Research Highlights by Padmaja Genesh November 2021

Published: Dec 02, 2021

Nasal vaccine for Alzheimer's enters phase 1 trial

Scientists from the Brigham and Women’s Hospital, in Boston, have launched  a phase 1 clinical trial to see whether a nasal vaccine against Alzheimer’s Disease could be safe for humans.

Previously, the team showed that the nasal vaccine could prevent and treat the disease in a mouse model that simulates Alzheimer’s. These studies were published in 20052008, and 2012.

The vaccine uses the adjuvant Protollin to  activate white blood cells located in lymph nodes in the neck,  to clear beta amyloid plaques. As a part of other treatments, this has been shown to be safe in humans.

While the beginning of the phase 1 trial is an exciting development, there are still many hurdles in proving that the vaccine is a safe and effective treatment. There is a significant gap between mouse models and human participants. In Alzheimer’s disease, we have a poor track record of translating from mice to humans.

This trial involves only 16 people, and it is looking primarily at safety. They are recruiting people who are older and actually have symptomatic Alzheimer’s disease and using tiny amounts of this vaccine to make sure it’s safe for people with Alzheimer’s disease.

If it proves to be safe for the participants, they would go on to another stage of the trial, where they would start to look at whether it’s effective. The take-home from this is that it’s exciting that things are moving forward, but it’s very early days, and we’re not sure if it’s going to be even safe, much less effective.

 The most important take-home message of any study like this is that, right now, we estimate that about 40% of all-cause dementia, of which Alzheimer’s is about 60%, could be prevented by lifestyle, modifiable risk factors.



Trial Testing ALZ-101 Alzheimer’s Vaccine Recruits First Patient

The first patient has been recruited, in Finland, for Alzinova AB’s Phase 1b clinical trial testing its ALZ-101 vaccine for Alzheimer’s disease, the company announced.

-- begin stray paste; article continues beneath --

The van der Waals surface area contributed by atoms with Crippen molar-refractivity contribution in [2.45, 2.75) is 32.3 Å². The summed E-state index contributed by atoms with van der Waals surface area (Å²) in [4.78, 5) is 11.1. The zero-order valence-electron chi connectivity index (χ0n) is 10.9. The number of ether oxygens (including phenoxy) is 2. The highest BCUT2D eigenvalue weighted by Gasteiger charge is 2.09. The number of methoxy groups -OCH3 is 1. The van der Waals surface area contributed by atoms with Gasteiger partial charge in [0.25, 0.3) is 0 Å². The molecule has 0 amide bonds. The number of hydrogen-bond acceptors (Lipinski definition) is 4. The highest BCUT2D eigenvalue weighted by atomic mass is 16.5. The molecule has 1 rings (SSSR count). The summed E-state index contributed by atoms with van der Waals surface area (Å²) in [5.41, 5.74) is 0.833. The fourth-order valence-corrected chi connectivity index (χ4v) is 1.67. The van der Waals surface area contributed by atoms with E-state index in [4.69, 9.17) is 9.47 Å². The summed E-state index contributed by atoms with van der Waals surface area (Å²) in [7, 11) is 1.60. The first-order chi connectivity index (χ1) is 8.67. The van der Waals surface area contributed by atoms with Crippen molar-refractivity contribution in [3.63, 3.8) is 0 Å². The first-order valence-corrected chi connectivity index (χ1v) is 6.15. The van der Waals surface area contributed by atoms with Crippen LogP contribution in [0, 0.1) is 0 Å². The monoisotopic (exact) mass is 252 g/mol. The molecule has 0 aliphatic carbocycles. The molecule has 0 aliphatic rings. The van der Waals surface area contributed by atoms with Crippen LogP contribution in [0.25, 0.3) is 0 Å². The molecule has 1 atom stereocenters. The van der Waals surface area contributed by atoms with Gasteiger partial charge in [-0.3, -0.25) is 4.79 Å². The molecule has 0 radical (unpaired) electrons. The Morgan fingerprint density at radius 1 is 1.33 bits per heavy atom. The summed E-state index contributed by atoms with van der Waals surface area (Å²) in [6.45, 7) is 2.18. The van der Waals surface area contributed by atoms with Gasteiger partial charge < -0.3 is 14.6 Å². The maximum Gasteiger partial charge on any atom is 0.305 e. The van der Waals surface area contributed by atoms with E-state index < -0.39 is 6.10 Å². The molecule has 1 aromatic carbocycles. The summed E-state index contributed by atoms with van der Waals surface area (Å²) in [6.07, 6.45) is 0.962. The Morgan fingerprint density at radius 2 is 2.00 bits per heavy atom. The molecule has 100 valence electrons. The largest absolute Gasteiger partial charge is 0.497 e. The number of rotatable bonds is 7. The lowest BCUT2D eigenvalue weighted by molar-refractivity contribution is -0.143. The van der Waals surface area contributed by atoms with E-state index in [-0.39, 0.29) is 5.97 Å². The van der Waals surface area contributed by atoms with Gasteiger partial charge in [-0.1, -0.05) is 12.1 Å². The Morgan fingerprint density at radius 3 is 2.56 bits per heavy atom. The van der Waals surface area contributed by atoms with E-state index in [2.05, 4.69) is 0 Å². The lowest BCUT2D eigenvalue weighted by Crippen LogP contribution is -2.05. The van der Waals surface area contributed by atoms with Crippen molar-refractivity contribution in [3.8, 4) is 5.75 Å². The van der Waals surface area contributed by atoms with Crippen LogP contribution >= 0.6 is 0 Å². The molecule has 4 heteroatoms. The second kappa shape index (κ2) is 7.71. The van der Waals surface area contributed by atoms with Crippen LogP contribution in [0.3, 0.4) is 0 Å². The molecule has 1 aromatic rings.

ALZ-101 was developed using a proprietary AβCC technology, in which researchers create amyloid-beta oligomers (small fragments) that can no longer form neurotoxic fibers, known as fibrils.

The ALZ-101 vaccine is based on these changed amyloid-beta-42 oligomers — called amyloid-beta-42CC. These oligomers trigger the body to produce antibodies that can recognize amyloid-beta forms that can develop into neurotoxic fibrils.

Preclinical studies of ALZ-101 demonstrated that the therapy works specifically against those oligomeric forms that are found in the brain and spinal cord, and there seem to be no toxicity or inflammation concerns associated with the treatment.

The new Phase 1b clinical trial for ALZ-101 is a placebo-controlled, double-blind study, meaning that neither the researchers nor the participants will know which individuals are receiving the medication and which the placebo. It will be carried out in Finland by Alzinova’s partner, Clinical Research Services Turku (CRST).

The trial plans to enroll 26 patients with early Alzheimer’s disease, and its primary goal is to assess the ALZ-101 vaccine’s safety and tolerability.

Other goals, or endpoints, are to evaluate the body’s immune response to the vaccine after multiple doses, as well as to assess a number of biomarkers associated with Alzheimer’s.

Top-line results from the trial are expected in the second half of 2023.



Atuzaginstat Shows Potential in GAIN Trial Patients With Severe Gum Disease

Atuzaginstat is an orally administered small molecule that works to block the activity of gingipains — the toxic enzymes released by Porphyromonas gingivalis (P. gingivalis), a bacteria responsible for gum disease, that has been linked with Alzheimer’s Disease.